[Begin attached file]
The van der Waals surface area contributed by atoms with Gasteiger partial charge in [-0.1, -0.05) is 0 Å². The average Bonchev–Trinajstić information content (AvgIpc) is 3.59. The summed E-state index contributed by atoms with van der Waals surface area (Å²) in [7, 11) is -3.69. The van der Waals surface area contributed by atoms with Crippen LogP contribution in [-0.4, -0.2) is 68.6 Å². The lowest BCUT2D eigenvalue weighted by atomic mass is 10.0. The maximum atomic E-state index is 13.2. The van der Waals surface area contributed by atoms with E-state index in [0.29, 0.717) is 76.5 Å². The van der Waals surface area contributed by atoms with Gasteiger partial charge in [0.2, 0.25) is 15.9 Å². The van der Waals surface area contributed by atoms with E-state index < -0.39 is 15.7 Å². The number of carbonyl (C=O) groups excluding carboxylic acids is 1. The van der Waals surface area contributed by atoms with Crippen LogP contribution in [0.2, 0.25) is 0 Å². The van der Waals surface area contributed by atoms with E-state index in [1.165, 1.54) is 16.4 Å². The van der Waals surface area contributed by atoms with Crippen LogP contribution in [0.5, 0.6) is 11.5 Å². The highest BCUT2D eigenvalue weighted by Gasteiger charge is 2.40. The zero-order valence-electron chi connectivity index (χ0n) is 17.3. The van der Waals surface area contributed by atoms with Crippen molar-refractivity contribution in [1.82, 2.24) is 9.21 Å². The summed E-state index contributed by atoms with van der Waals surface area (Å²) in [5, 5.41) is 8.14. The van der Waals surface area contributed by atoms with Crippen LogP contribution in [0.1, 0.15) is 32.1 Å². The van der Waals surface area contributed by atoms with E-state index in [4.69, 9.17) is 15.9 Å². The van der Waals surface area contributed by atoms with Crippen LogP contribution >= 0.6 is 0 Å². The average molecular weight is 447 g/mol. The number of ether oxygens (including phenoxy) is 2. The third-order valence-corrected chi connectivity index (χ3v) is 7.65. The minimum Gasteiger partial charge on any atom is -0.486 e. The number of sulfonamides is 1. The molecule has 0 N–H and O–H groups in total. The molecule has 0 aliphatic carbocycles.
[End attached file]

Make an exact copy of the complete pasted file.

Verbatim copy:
The van der Waals surface area contributed by atoms with Gasteiger partial charge in [-0.1, -0.05) is 0 Å². The average Bonchev–Trinajstić information content (AvgIpc) is 3.59. The summed E-state index contributed by atoms with van der Waals surface area (Å²) in [7, 11) is -3.69. The van der Waals surface area contributed by atoms with Crippen LogP contribution in [-0.4, -0.2) is 68.6 Å². The lowest BCUT2D eigenvalue weighted by atomic mass is 10.0. The maximum atomic E-state index is 13.2. The van der Waals surface area contributed by atoms with E-state index in [0.29, 0.717) is 76.5 Å². The van der Waals surface area contributed by atoms with Gasteiger partial charge in [0.2, 0.25) is 15.9 Å². The van der Waals surface area contributed by atoms with E-state index < -0.39 is 15.7 Å². The number of carbonyl (C=O) groups excluding carboxylic acids is 1. The van der Waals surface area contributed by atoms with Crippen LogP contribution in [0.2, 0.25) is 0 Å². The van der Waals surface area contributed by atoms with E-state index in [1.165, 1.54) is 16.4 Å². The van der Waals surface area contributed by atoms with Crippen LogP contribution in [0.5, 0.6) is 11.5 Å². The highest BCUT2D eigenvalue weighted by Gasteiger charge is 2.40. The zero-order valence-electron chi connectivity index (χ0n) is 17.3. The van der Waals surface area contributed by atoms with Crippen molar-refractivity contribution in [1.82, 2.24) is 9.21 Å². The summed E-state index contributed by atoms with van der Waals surface area (Å²) in [5, 5.41) is 8.14. The van der Waals surface area contributed by atoms with Crippen LogP contribution in [0.1, 0.15) is 32.1 Å². The van der Waals surface area contributed by atoms with E-state index in [4.69, 9.17) is 15.9 Å². The van der Waals surface area contributed by atoms with Crippen LogP contribution >= 0.6 is 0 Å². The average molecular weight is 447 g/mol. The number of ether oxygens (including phenoxy) is 2. The third-order valence-corrected chi connectivity index (χ3v) is 7.65. The minimum Gasteiger partial charge on any atom is -0.486 e. The number of sulfonamides is 1. The molecule has 0 N–H and O–H groups in total. The molecule has 0 aliphatic carbocycles.